the time Henry VIII came to the throne the cathedral
and all its surrounding buildings were complete and
substantially as they are today. It was during the reign
of his son Edward VI, that a distinctly protestant style
came to the fore, not only in theological matters but
in outward appearance as well. Following the dissolution
of the chantries in 1547 and the consequent lack of
income, medieval brasses were sold off, and a pulpit
was placed in the nave for the first time. The painted
stonework was covered with white limewash.
After the disruptive period of Mary Tudor's reign, Elizabeth
I was determined to restore harmony to her church. In
Wells, she gave both the Chapter and the Vicars' Choral
a new charter in 1591 and a period of relative stability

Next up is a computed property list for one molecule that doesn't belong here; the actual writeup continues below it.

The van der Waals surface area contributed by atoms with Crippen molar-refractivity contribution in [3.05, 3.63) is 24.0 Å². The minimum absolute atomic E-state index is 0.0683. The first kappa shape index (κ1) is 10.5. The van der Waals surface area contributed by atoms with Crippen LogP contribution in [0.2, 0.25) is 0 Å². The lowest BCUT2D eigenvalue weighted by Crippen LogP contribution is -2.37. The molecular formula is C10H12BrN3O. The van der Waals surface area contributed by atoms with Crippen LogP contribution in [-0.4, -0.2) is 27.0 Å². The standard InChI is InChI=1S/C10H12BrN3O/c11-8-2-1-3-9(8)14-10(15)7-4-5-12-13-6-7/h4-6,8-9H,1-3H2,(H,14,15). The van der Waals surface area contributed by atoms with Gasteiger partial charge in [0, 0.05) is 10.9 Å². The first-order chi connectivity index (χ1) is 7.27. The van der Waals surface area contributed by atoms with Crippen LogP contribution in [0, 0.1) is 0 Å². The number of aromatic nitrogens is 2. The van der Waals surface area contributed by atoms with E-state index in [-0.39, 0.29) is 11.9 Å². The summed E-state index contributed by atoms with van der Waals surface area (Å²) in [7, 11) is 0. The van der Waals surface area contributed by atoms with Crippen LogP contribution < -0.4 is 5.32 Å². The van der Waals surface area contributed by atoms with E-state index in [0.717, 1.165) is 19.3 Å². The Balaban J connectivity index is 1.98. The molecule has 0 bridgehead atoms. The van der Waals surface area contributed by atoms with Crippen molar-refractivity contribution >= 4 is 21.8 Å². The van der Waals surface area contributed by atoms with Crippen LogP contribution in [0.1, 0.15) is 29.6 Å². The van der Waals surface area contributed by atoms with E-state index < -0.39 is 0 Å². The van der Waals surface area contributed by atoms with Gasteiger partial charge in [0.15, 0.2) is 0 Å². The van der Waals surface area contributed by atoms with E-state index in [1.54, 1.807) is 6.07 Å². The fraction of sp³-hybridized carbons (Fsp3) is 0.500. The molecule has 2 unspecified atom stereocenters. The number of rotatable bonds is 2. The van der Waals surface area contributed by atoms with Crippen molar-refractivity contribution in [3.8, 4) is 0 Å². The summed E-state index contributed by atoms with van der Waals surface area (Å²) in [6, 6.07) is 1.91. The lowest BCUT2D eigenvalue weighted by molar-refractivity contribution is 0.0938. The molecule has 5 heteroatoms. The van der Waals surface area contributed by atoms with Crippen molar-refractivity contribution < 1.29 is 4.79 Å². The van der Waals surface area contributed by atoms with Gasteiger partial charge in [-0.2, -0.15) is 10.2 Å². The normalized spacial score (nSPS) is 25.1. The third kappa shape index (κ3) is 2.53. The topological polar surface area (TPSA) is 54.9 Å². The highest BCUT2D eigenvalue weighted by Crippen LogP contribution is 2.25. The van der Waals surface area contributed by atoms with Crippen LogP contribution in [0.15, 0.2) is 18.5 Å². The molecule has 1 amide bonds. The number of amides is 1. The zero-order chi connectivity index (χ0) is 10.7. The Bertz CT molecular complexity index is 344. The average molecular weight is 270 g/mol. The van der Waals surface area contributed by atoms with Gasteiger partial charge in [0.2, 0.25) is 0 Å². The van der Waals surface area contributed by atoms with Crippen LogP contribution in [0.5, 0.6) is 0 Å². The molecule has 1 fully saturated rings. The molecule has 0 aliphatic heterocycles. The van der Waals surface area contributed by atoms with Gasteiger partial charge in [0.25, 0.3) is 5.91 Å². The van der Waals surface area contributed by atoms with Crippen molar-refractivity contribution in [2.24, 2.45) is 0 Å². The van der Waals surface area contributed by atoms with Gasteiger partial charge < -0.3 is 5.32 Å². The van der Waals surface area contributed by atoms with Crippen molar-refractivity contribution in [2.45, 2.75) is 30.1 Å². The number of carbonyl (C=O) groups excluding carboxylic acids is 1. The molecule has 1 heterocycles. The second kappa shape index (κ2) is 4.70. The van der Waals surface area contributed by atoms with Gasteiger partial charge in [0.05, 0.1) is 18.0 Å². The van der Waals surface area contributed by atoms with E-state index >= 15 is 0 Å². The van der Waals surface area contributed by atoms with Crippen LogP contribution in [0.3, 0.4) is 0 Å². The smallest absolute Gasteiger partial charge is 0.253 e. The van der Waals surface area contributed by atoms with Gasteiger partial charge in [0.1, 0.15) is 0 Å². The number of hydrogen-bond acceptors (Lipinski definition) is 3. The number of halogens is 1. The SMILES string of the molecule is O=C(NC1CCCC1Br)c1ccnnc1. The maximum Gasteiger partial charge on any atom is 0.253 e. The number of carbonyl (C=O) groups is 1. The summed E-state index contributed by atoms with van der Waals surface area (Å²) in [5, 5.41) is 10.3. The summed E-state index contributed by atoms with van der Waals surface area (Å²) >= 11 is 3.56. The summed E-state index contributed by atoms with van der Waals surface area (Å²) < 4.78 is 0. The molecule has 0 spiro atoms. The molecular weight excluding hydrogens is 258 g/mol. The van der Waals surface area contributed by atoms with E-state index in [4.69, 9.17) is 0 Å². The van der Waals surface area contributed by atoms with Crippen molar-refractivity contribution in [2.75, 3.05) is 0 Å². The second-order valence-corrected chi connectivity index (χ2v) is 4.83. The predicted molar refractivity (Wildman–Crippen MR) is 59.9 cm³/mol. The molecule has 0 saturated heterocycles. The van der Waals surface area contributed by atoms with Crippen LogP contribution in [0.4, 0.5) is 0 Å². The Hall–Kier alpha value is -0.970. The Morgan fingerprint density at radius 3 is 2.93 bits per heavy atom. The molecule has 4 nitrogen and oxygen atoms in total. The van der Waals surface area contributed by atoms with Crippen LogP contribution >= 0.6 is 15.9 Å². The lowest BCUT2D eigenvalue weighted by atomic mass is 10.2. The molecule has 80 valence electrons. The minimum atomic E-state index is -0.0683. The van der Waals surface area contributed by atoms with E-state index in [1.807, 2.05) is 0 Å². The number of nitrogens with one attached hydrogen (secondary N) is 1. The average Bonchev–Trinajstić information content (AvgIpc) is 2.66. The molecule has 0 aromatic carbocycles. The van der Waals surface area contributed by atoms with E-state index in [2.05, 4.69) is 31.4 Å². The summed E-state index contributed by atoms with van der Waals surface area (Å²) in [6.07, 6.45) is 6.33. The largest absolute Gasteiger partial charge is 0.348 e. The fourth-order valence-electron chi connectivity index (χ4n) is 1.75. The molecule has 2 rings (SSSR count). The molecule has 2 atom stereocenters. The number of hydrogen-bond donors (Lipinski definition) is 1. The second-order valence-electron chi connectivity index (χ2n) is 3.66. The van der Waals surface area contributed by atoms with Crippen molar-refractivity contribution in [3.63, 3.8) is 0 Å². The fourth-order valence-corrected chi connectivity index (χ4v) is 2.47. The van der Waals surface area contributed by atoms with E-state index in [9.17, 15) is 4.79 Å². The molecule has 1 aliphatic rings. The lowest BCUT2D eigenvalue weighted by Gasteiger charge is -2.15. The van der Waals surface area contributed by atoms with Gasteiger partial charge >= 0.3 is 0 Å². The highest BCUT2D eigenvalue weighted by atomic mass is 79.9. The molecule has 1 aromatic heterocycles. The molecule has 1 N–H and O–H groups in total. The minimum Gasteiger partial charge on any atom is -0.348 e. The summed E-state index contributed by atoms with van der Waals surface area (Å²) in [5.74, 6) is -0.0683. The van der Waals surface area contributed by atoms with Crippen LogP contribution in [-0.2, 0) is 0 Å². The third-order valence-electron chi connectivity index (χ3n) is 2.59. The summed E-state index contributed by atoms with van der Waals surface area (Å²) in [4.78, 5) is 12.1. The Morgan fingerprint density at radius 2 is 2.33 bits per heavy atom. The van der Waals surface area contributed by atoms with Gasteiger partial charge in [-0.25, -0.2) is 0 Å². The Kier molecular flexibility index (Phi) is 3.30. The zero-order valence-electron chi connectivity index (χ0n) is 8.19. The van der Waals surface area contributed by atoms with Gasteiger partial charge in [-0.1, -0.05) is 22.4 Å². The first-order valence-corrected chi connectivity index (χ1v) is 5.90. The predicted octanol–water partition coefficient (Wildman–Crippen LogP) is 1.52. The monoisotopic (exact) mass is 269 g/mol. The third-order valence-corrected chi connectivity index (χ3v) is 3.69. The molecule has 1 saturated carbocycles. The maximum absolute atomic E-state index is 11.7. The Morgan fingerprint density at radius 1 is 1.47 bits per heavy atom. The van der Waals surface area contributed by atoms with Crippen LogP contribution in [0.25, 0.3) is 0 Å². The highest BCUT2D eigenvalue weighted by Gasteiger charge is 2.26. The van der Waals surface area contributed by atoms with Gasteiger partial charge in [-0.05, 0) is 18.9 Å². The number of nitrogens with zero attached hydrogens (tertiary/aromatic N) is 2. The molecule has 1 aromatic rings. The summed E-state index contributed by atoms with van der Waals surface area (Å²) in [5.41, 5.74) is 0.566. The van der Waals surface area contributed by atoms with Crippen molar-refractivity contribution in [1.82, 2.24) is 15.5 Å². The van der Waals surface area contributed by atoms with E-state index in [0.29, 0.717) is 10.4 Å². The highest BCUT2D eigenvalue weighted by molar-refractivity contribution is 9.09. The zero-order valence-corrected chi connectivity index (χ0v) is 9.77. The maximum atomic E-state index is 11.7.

ensued. This however came to an abrupt end with the
onset of the civil war and the execution of Charles
During the fighting a considerable amount of damage
was done, to stonework, furniture and windows. The dean
at this time was Dr. Walter Ralegh, a nephew of Queen
Elizabeth's favourite Sir Walter. So much chaos reigned
that any attempt at administration was impossible. Dr.
Ralegh was imprisoned after the fall of Bridgwater to
the parliamentarians in 1645, brought back to Wells
and confined in the deanery. The next year, following
a dispute with his "gaoler" , the dean was
stabbed and eventually died. He is buried in an unmarked
grave before his stall in the quire.
The Commonwealth period under Oliver Cromwell saw great
dilapidation and indifference towards the fabric of
the Cathedral. No dean was appointed after Dr Ralegh,
the bishop was in retirement and some clergy were reduced
to performing menial tasks or begging on the streets.
Thieves made off with lead and moveables.